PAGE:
Uncomfortable is OK

The Psychological Load of Olympic Sailing

Bruce Kendall – hero, role model, mentor, maestro “uncomfortable is OK


Any discussion about the pursuit of an Olympic campaign, the commitments involved and the costs, both emotional and financial, and benefits are vital to motivating and planning a special opportunity which can, and almost always does, benefit the individual undertaking the campaign. The benefits are huge. Even if the campaign fails in its goal of Olympic medals, the simple act of competing to be the best in the world at any sport, or in any business, gives a person the experience of planning, logistics, training, discipline, psychological strengths, an understanding of optimum stress and probably above all an ability to prioritize, manage change and crisis and therefore develops a person not just to compete on the water, but to compete at the highest level in whatever their subsequent career may be.

We are featuring the legend that is Bruce Kendall here because, as with everything he’s involved with, Bruce takes it to another level, to the extreme. He is an amazing character. He didn’t just “do” an Olympic campaign, but had a career spanning over a couple of decades, won innumerable World, Continental and Olympic medals, was THE yardstick to measure success (and most of all effort) by, and has an intelligence way above average, and an analytical ability which any of us can learn from. At the same time, you will rarely find a guy who listens more than he does. Unusually he also competed not just on an Olympic windsurfer, but on the World Tour in waves, slalom, racing, and subsequently did a very respectable Tornado catamaran campaign. The guy is full on. One of my favorite Bruce quotes is when pumping was first legalized. At the time I didn’t really know him too well having only really begun to coach on a consistent basis at that point. We were in Medemblik in Holland and I asked him how he was training for this new rule. He looked directly at me and said “For me its easy. I pump hard when I’m training, and stop when I can taste blood”. Whilst some may think that’s extreme, for Bruce its the norm.

So very importantly this piece isn’t about the psychology of an Olympic campaign – this is about the extreme loads and consequences of competing for so long at the very pinnacle of a sport for an unusually long period of time. Please read our introduction before going to the podcast.

Bruce Kendall: “My life has been an “adventure” which is a word I closely associate with the unexpected & discomfort. I think it is mostly through discomfort that people grow & achieve. Most people [including me] prefer comfort & to know that ‘everything will be fine’. So often this is not the reality. Adventure is exciting. Most of us like ‘exciting'”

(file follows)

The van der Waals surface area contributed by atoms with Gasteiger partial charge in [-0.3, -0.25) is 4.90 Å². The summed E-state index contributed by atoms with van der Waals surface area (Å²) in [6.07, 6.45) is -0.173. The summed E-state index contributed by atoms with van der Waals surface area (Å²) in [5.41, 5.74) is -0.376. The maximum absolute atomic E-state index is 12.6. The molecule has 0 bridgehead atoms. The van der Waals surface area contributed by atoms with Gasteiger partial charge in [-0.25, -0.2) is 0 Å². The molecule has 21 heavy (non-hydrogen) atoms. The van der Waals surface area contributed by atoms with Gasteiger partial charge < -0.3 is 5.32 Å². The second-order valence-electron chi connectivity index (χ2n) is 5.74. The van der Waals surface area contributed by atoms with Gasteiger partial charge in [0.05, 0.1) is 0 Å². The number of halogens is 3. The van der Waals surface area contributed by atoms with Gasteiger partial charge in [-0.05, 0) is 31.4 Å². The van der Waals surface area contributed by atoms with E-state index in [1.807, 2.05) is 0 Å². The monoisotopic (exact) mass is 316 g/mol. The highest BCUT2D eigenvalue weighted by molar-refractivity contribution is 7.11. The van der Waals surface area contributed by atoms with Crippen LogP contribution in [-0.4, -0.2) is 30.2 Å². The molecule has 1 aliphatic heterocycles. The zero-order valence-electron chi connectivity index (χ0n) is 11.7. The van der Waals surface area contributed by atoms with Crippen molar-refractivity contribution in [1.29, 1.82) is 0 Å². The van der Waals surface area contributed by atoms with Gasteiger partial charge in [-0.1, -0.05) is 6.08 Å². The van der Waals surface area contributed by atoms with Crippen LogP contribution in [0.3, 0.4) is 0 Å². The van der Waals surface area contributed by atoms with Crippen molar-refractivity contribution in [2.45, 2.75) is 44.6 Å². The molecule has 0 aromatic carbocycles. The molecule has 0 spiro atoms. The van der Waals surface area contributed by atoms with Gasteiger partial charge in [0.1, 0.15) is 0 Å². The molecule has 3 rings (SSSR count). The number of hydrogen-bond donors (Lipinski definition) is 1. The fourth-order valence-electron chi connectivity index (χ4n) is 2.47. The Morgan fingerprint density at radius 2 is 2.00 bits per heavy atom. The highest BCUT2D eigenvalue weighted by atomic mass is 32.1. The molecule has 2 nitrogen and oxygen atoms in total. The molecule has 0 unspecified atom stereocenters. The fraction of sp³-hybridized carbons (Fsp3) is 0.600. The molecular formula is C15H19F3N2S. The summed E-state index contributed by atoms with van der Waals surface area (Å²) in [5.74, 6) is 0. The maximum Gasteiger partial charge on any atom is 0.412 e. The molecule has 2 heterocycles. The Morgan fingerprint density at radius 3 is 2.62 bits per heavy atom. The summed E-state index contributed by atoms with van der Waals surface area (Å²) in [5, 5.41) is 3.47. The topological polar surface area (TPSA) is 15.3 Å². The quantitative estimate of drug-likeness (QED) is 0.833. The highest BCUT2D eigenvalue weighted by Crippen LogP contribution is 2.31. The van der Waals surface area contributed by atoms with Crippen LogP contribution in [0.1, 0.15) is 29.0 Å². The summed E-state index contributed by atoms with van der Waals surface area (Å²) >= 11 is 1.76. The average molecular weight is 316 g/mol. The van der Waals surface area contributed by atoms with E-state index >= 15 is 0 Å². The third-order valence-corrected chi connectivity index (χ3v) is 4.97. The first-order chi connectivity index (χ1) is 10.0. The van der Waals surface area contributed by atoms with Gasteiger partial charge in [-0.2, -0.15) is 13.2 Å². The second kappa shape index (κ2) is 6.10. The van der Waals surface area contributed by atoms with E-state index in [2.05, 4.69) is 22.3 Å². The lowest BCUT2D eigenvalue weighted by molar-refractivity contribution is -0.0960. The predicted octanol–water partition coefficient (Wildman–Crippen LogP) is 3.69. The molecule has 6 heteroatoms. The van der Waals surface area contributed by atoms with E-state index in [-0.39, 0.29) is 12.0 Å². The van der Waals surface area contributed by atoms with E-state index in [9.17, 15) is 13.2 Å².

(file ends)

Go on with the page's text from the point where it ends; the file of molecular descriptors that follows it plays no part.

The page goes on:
The psychological profile of an athlete is usually abnormal. The continual drive to train harder, to compete harder, to evolve as your sport evolves and to withstand the pressures to deliver the results so that you can earn enough (or get a big enough grant) to continue is not to be underestimated. You compete at the top through a desire to achieve more. Retaining the hunger whilst enjoying the pain of training is difficult to understand once an athlete has done everything and been so successful. This podcast explains a lot, straight from the great man’s viewpoint.

Please do NOT begin to think this is what a sailor embarking on an Olympic campaign will feel, nor the pressures suffered. This is step five, a step few people reach or desire. This is a pursuit of excellence beyond most of our understanding. This is a rationalizing of extraordinary, and the most superb explanation of facing challenges, fears and overcoming odds.

Yes, Bruce Kendall, superstar and role model. Worth any young sailor’s time to listen to, and for us at Toplevel Sailing it is pure education.


This is an index for the podcast marking the important subjects Bruce has been talking about:

  • A little bit about himself and board sailing (3’10”)
  • His big fears at that time (6’30”)
  • Experiences from his first Olympic and the simple plan (12’20”)
  • How did he feel after the Olympics were over (21’00”)
  • Some sad stories in the Olympics (23’40”)
  • The interesting thing with failure (25’50”)
  • The very dangerous question (33’55”)
  • The optimal spot for Ego (36’45”)

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